On the occasion of Veteran's Day, formerly known as Armistice Day, I would like to write about a veteran of World War I. His name was Kenneth Hartley MacNichol and he was born on November 3, 1887 (some sources say 1886, others 1888) in Canton, Ohio. MacNichol began calling himself an author before the onset of the Great War in 1914. His first writing credits seem to have come from 1909. According to a later passport application, he served in France from July 1917 to June 1919. (The beginning date at least is questionable.) A blog called From an Oblique Angle says that MacNichol was a stretcher bearer before being transferred to the staff of Stars and Stripes. That blog, written by a man named Joshua Blu Buhs, includes a multi-part article on Kenneth MacNichol. I'll try not to go over the same ground as Mr. Buhs.

Kenneth H. MacNichol suffered from shell shock, what was later called combat fatigue and now PTSD. Separated from his wife and subjected to the strains and horrors of war, MacNichol not very surprisingly fell into the arms of another woman, Leonie Winckel. In December 1919, presumably after he had returned to the United States, she bore him a child. MacNichol's wife, Hetta Louise Eckel, for reasons we can only guess at now, took the child (and apparently the mother) into her own home. However, the arrangement did not work out, and both returned to Miss Winckel's home country of France. The result of all this was that Kenneth MacNichol became "temporarily deranged" and was placed under the guardianship of his wife. On his passport application of April 19, 1921, MacNichol's was called by a government clerk "the case of the irresponsible husband." The clerk wrote to his associate: "I would . . . address both passports to Mrs. MacNichols [sic] as he may destroy hers & skip alone to France." Evidently, both passports went to Mrs. MacNichol, for the couple traveled to Europe in the spring of 1921.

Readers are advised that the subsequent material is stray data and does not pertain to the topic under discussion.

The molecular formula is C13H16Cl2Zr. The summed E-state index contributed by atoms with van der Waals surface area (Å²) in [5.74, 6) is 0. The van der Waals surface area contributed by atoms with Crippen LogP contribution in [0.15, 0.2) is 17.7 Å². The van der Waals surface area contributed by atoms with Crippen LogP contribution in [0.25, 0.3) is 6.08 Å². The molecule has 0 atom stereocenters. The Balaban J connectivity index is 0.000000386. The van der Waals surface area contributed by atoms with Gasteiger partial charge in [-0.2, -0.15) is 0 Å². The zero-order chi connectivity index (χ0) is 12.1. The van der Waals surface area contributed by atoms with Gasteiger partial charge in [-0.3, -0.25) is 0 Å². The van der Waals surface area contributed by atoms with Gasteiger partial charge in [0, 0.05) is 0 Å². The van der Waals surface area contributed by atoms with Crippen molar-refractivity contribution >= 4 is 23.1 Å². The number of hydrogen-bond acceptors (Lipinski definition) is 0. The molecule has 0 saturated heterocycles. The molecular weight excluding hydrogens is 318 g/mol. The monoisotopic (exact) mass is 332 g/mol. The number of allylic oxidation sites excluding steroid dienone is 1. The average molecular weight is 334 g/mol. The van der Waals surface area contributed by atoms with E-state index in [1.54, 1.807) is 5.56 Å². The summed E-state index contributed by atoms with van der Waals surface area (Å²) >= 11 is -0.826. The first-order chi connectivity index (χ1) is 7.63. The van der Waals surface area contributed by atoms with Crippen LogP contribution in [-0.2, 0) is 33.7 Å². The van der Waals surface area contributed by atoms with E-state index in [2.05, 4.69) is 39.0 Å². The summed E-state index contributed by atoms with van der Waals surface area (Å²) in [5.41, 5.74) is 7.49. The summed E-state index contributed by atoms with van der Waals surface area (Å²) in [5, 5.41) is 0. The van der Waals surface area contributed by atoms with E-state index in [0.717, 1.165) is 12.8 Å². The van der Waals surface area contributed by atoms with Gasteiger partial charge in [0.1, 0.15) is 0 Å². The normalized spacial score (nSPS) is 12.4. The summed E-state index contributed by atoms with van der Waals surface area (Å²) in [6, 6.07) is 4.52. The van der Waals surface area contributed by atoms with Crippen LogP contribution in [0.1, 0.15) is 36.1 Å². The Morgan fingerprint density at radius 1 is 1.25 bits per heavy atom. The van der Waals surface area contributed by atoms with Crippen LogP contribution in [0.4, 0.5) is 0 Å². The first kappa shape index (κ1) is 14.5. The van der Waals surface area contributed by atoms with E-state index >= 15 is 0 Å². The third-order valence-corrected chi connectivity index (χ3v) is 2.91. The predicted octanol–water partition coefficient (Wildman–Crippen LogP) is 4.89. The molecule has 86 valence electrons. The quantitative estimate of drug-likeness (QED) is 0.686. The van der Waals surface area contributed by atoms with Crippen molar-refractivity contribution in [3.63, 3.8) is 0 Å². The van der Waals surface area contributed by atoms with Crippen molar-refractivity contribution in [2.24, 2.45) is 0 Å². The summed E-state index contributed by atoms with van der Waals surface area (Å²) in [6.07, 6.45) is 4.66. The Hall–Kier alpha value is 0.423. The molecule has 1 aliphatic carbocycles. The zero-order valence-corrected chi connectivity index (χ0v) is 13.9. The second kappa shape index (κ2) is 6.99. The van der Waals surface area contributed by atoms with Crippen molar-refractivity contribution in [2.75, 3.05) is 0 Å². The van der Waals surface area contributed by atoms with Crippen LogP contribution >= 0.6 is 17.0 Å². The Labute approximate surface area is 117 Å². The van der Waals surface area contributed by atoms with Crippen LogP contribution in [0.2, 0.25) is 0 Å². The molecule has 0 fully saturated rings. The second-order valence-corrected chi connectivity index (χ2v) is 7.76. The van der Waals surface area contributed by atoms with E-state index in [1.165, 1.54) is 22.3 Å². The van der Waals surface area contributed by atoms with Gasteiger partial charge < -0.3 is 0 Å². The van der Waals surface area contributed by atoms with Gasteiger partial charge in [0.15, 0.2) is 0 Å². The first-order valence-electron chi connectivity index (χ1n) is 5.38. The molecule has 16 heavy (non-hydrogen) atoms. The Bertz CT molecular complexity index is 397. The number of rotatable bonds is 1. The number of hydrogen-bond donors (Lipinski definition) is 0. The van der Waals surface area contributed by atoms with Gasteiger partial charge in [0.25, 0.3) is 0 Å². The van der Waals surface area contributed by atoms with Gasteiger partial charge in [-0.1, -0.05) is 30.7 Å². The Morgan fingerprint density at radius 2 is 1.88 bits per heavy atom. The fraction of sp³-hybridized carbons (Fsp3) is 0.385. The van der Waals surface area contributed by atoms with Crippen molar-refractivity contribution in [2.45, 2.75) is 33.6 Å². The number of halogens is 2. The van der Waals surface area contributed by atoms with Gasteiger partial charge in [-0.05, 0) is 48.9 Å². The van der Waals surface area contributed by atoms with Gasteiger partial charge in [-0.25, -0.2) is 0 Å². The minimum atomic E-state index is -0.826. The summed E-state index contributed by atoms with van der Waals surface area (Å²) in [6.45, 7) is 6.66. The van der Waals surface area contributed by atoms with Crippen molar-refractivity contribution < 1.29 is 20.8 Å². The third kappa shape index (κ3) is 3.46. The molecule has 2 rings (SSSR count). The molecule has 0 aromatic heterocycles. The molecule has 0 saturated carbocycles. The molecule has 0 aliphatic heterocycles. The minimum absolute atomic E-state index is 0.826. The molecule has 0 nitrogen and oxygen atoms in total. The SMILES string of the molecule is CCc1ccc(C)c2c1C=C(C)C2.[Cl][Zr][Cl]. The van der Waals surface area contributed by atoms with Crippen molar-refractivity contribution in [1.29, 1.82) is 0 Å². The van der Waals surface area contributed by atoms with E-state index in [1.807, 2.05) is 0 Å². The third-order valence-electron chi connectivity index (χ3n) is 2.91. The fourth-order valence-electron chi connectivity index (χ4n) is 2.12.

There was instability in the life of Kenneth MacNichol before that and for many years afterward. In his youth he lived in Ohio, New Mexico, Arizona, and probably California. The first of his several marriages (there were at least three) took place in Yavapai County, Arizona in 1913. His new wife was the same H. Louise Eckel who later became his guardian and later still his ex-wife. In the 1940 Federal Census, MacNichol was enumerated with another wife, the former Olga M. Cabral. MacNichol married again as late as 1953 in California. There was at least one and possibly two more wives between Hetta Louis Eckel and his wife of 1953.

During and after World War I, MacNichol lived in Barnstable and Boston, Massachusetts; Newark, New Jersey; Belle Mead, New Jersey (in a sanitarium during his breakdown); New York; London; San Francisco; and possibly other places. In that time, he worked as a newspaperman, lecturer, and teacher of writing. He also started his own businesses related to writing and books. According to Joshua Blu Buhs, MacNichol founded the San Francisco chapter of the Fortean Society. He also wrote plays, novels, non-fiction, and short stories. Wikisource lists his books and plays: